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Creating Persuasive Arguments: How to Change People's Minds

Many of the frameworks we talk about are based on behaviour. And many demand a change in behaviour. After all, if we carry on doing what we've always done, we will always get what we've always got. This brings me to a consideration of how we change people’s minds and their behaviour. There is a lot written on this subject. Nudging people bit by bit is a theory much talked about by Richard Thaler and Cass Sunstein. As the word “nudge” suggests, their theory is based on the belief that micro targets should be aimed at specific groups of people rather than trying to alter massive groups with big instructions.

Daniel Kahneman has addressed the subject with his system 1 and system 2 thinking. System 1 covers the fast reactions we would expect if we were to meet a tiger in the jungle. System 2 thinking is the slow, reflective processing that takes place over time.

It is this reflected thinking that is discussed in a book by David McRaney called How Minds Change. It seems that it is much harder than we think to get people to change their minds. You would imagine that one of the best ways is to present people with facts. John Maynard Keynes famously said : "When the facts change, I change my mind - what do you do sir?" Apparently "sir" doesn't. This is because facts that challenge our beliefs threaten us. We dislike having our views challenged because it makes us look idiots and it also separates us from our friends with similar views. And yet, those of us in business are always trotting out facts to present our case and trying to get people to change their behaviour.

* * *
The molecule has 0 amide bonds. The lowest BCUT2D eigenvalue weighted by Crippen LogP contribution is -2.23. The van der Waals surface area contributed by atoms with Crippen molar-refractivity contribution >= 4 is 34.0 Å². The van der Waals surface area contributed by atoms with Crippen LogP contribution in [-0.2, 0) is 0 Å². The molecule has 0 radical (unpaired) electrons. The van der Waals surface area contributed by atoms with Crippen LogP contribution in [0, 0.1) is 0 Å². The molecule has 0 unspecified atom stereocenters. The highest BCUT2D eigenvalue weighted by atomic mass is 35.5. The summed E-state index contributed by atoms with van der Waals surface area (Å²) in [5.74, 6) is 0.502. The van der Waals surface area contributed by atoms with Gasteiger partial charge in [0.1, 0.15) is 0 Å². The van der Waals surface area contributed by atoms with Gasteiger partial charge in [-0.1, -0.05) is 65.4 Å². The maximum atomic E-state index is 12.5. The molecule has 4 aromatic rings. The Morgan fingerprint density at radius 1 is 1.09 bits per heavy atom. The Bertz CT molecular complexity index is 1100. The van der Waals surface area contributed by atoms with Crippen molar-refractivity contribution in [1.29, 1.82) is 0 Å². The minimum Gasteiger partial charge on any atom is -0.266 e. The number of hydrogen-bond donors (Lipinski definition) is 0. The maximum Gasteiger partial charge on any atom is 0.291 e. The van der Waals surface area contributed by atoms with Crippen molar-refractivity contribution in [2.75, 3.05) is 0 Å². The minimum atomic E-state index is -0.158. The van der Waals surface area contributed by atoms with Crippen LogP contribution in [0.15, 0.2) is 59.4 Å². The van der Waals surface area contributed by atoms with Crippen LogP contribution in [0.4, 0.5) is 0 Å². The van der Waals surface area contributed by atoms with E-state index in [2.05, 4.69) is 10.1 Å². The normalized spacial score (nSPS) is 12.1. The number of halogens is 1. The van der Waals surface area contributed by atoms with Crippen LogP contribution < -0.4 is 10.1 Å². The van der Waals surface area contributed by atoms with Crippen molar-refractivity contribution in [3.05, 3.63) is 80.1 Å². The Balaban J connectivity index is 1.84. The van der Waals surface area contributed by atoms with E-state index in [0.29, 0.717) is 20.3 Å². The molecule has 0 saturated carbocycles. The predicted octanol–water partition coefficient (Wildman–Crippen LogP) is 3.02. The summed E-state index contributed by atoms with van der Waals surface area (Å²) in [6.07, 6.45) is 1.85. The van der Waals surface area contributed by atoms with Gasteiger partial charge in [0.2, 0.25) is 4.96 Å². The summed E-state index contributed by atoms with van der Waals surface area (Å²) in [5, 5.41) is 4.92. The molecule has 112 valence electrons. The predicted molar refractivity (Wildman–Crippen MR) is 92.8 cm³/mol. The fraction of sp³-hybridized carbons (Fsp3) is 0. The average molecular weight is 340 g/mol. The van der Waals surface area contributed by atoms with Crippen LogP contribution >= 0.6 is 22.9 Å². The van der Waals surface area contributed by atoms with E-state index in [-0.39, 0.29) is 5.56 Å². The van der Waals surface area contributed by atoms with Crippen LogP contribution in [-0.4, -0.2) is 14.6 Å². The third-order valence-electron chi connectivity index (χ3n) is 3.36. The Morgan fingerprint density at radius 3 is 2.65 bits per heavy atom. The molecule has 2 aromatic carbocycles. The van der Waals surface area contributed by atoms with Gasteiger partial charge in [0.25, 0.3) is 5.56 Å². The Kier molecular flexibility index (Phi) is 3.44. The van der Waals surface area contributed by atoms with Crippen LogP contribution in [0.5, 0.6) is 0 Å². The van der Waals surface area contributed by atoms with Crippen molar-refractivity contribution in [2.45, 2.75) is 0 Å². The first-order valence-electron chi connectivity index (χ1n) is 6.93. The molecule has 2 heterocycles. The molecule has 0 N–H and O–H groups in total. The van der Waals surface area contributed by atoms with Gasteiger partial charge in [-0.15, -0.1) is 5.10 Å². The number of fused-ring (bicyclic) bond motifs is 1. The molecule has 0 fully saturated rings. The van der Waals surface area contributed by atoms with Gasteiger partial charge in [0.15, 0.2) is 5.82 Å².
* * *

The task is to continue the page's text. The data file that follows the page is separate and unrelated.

It seems that we have a better chance of changing behaviour if we do what McRaney calls "deep canvassing". This is listening in depth as to why people have certain beliefs rather than trying to convince them that they are wrong. As we listen to their explanations there may be opportunities to get them to think and reflect and in so doing there may be chinks of light that shine through. People need to work out for themselves why they may be wrong rather than be told so by some smart arse.

I can see the logic in this and it could be a good framework. However, I can also see that it is likely to be a long slog and we don't always have time for that. I am sure that our advertising colleagues will recognise the value in this approach. Decide on your objective, find the target audience that could be receptive to your message, and design the message to sit comfortably. Repeat until conviction is achieved.


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